MDMA was developed by a German pharmaceutical company in 1912. Originally known as “Methylsafrylaminc,” it was intended as a parent compound to synthesize medications that control bleeding, not to control appetite as is often incorrectly cited.33,34
MDMA gained a small following among psychiatrists in the late 1970s and early 1980s, despite the fact that the drug had not undergone formal clinical trials nor received approval from the U.S. Food and Drug Administration (FDA) for use in humans. Some psychiatrists believed that it enhanced communication in patient sessions and allowed patients to achieve insights about their problems.35 It was also during this time that MDMA started becoming more widely available on the street.5,36
In 1985, the DEA declared an emergency ban on MDMA, placing it on the list of Schedule I drugs, defined as substances with no currently accepted medical use and a high potential for abuse. MDMA has remained a Schedule I substance since then, with the exception of a brief period of time between 1987 and 1988.37,38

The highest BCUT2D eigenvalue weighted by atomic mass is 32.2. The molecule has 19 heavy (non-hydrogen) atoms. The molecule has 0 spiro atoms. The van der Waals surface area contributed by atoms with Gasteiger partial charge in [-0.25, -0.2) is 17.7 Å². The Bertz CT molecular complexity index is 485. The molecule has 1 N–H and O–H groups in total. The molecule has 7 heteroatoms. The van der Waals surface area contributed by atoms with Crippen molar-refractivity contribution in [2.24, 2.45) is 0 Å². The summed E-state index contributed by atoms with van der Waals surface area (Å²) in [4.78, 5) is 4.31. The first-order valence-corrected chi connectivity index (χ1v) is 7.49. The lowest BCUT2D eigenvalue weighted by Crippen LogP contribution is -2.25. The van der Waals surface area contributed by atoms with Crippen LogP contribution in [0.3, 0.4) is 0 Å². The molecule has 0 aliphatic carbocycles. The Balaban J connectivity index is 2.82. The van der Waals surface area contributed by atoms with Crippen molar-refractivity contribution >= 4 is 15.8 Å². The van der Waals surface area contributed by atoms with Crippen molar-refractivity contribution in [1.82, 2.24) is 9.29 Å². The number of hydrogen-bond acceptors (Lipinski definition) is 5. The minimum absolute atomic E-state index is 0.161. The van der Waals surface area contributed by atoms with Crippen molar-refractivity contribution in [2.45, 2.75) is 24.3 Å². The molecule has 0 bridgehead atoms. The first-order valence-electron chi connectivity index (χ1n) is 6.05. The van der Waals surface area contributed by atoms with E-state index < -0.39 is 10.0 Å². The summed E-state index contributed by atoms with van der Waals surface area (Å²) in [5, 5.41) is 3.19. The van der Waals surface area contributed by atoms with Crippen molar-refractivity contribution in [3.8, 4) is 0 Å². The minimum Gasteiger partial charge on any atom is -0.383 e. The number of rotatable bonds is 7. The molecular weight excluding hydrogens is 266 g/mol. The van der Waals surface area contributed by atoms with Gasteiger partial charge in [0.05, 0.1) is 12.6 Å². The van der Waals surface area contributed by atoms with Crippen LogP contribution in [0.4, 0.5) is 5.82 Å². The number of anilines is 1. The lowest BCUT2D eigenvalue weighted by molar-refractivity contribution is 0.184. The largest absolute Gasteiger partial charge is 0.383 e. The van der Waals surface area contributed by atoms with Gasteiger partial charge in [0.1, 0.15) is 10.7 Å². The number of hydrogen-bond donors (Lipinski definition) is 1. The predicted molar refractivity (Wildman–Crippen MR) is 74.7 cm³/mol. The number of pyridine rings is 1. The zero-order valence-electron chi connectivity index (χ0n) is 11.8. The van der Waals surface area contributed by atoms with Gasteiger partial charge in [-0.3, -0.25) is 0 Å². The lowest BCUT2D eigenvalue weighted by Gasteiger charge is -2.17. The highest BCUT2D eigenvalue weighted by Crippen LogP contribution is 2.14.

Does MDMA Have Therapeutic Value?
The evidence on MDMA’s therapeutic effects is limited thus far,39 although research is ongoing in this area. Proponents of MDMA-assisted therapy recommend that it only be used for reactive disorders such as post-traumatic stress disorder because it can worsen some psychiatric conditions.40
In the early 1990s, the FDA approved the first human trial exploring whether MDMA could help relieve pain in terminally ill patients, as well as serve as an adjunct to psychotherapy.41 Results from this study have not been published; however, these early studies helped establish safety parameters for administering MDMA to human participants in controlled, clinical settings.42 Clinical trials are ongoing to explore whether MDMA has therapeutic potential in the treatment of post-traumatic stress disorder and anxiety in autistic adults and patients with a terminal illness such as cancer.